Spotlight: Asia, excluding China, weak link in the recovery in global oil demand in Q2
Asia continued to experience annual growth of 1.7 million bpd in the second quarter, but demand was down 1.1 million from the first quarter
The quarter-on-quarter decline would be even steeper at 1.4 million bpd if China were excluded, while demand in the rest of the world (excluding Asia ex China) increased by 2.8 million bpd. / d. On a sequential basis, Asia, excluding China, was the weakest link in the recovery in global oil demand in Q2
At the start of the third quarter, Asia ex-China is expected to grow only around 620,000 b / d, while the rest of the world is expected to grow by 4.4 million b / d
The situation should improve in the fourth quarter for Asia. Oil demand set to rebound by nearly 1.6 million bpd in 2021, after sharp contraction in 2020
Asia will only account for 30% of global growth in 2021 and 35% in 2022, up from 73% compared to the pre-COVID years of 2011-19
A version of this S&P Global Platts Analytics Spotlight was first published on July 30.
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Year-over-year growth in oil demand in Asia has been held back by the resurgence of COVID-19 in the past two months. Growth weakened to 835,000 b / d in May amid India’s second wave of infections, from 4.3 million b / d in April on a weak basis in 2020. June is estimated to have posted negative growth for the first time since December 2020 as due to tighter COVID-19 related movement restrictions in Southeast Asia, as well as other countries like Japan, South Korea and the Australia. Asia saw year-on-year demand growth of 1.7 million bpd in the second quarter, mainly due to weak 2020 base.
Demand from Asia in Q2 was down 1.1 million from Q1. The quarterly drop would be 1.4 million bpd if China is excluded. The rest of the world has seen demand increase by 2.8 million bpd as many countries have started to reopen their economies. Chinese demand increased 305,000 bpd over the same period. On this basis, Asia ex-China was the weakest link in the recovery in global oil demand in the second quarter.
At the start of the third quarter, Asia ex-China is expected to grow by around 620,000 b / d, while demand from the rest of the world is expected to increase by 4.4 million b / d. Thus, the recovery in oil demand in Asia is expected to remain uneven in the short term. In terms of the manufacturing PMI, India rebounded strongly but fell below the level of 50 in June, indicating that the manufacturing sector has contracted. The PMIs of a few other countries have also fallen below the 50 level, including Malaysia, Thailand and Vietnam, amid the pandemic. For many countries, the service sector has been hit even harder by the strict social distancing measures.
In terms of driving activity, the weighted mobility index for Asia excluding China averaged 106% of pre-COVID levels in July, up from 98% in June, driven by the improvement in India. Southeast Asia’s mobility index fell from 94% of pre-COVID levels in April to 72% in July. The Indian index improved from 57% in May to 150% in July. Japan’s mobility has also been affected by the state of emergency measures in the country, but reached a new high amid the ongoing Olympics before slowing down in the past two days.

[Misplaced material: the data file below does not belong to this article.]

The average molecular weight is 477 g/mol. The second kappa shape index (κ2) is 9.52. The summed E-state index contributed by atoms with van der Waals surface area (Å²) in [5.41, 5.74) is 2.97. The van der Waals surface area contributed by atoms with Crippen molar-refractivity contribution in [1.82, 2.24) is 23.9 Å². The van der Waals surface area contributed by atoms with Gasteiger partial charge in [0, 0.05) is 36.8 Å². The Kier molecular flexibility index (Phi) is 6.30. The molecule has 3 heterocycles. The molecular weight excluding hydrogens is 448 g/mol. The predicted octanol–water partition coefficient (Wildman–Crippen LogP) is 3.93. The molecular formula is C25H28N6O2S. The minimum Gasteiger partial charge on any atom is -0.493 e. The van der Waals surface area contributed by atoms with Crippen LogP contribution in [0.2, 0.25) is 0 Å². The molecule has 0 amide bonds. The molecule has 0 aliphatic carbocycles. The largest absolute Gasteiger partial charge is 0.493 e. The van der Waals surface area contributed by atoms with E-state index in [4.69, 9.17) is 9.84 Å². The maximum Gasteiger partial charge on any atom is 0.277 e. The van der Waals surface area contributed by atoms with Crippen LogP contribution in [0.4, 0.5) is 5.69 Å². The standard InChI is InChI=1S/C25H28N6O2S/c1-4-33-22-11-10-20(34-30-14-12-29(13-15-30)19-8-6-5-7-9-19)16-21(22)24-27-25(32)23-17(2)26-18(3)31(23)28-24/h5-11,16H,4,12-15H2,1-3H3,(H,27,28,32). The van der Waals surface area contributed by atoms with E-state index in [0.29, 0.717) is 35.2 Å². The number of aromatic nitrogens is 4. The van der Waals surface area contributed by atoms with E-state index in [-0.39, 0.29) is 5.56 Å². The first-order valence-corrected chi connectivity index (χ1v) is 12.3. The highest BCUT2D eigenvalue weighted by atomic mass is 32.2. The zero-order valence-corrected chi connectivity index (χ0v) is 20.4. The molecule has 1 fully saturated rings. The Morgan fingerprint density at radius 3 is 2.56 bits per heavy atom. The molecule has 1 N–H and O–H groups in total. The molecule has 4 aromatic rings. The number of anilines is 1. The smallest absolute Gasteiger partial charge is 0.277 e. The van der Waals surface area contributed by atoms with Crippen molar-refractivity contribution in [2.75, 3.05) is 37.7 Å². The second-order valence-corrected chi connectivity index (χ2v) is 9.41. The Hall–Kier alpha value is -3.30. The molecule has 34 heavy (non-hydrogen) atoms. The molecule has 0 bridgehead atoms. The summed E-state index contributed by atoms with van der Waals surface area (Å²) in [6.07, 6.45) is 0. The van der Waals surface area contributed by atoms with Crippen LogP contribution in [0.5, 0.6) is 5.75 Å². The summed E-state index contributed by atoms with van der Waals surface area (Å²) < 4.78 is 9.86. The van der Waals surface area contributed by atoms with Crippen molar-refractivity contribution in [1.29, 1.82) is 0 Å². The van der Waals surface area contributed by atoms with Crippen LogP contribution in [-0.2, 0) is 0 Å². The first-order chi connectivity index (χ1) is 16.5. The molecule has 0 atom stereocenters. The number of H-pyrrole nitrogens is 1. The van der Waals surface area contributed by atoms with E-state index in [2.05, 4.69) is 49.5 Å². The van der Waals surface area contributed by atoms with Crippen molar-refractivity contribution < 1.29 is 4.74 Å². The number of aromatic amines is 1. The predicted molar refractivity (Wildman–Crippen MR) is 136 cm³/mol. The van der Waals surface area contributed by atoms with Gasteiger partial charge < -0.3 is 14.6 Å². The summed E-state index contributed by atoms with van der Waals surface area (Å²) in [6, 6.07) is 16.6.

There has been a decline in driving activity in Australia recently due to another outbreak due to the Delta variant of the coronavirus, with the index falling to 92% of pre-COVID levels in July, down 21 points percentage from the recent peak in April.
The outlook for Southeast Asia in August remains worrying as COVID-19 continues to rise in some countries. Daily infections in Indonesia started to decline after peaking at more than 56,000 on July 15, but cases remained high.
Malaysia hit a record new COVID-19 cases on July 29, with 17,408 infections. Malaysian authorities ended the tightened movement control order and easing measures in most places, including the capital Kuala Lumpur and Selangor state, on July 20, despite the increase in cases. in the country.
Thailand reported a daily record 17,669 new coronavirus infections on July 29, even as the government imposed tougher lockdowns in the capital Bangkok and 12 high-risk provinces, suspending most domestic flights and expanding the curfew area.
In Northeast Asia, Japan and South Korea also recorded new highs in the past two days.
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However, the situation is expected to improve for Asia in the fourth quarter, leading to annual growth of 1.6 million bpd, after a sharp contraction in 2020. Asia will continue to be heavily dependent on China and China. India in 2021, with the two countries contributing 67% of regional growth. Asia will only account for 30% of global growth in 2021 and 35% in 2022, up from 73% compared to the pre-COVID years of 2011-19.
Nonetheless, the demand recovery in Asia will remain the fastest of any region despite the current weakness in Southeast Asia and Northeast Asia, with the region’s demand in 2021 falling by 0.8% from 2019 levels. The pace of vaccine deployment in Asia has accelerated in recent months. Many developed countries in the region like Japan and South Korea do better than the global average in the percentage of the population fully or partially vaccinated against COVID-19. Many developing countries, including those in Southeast Asia, are still lagging behind but are making efforts to get more vaccines in the second half of the year, so we still hope that there will be robust growth later in the year. S2 with the expansion of the vaccination campaign in the region.
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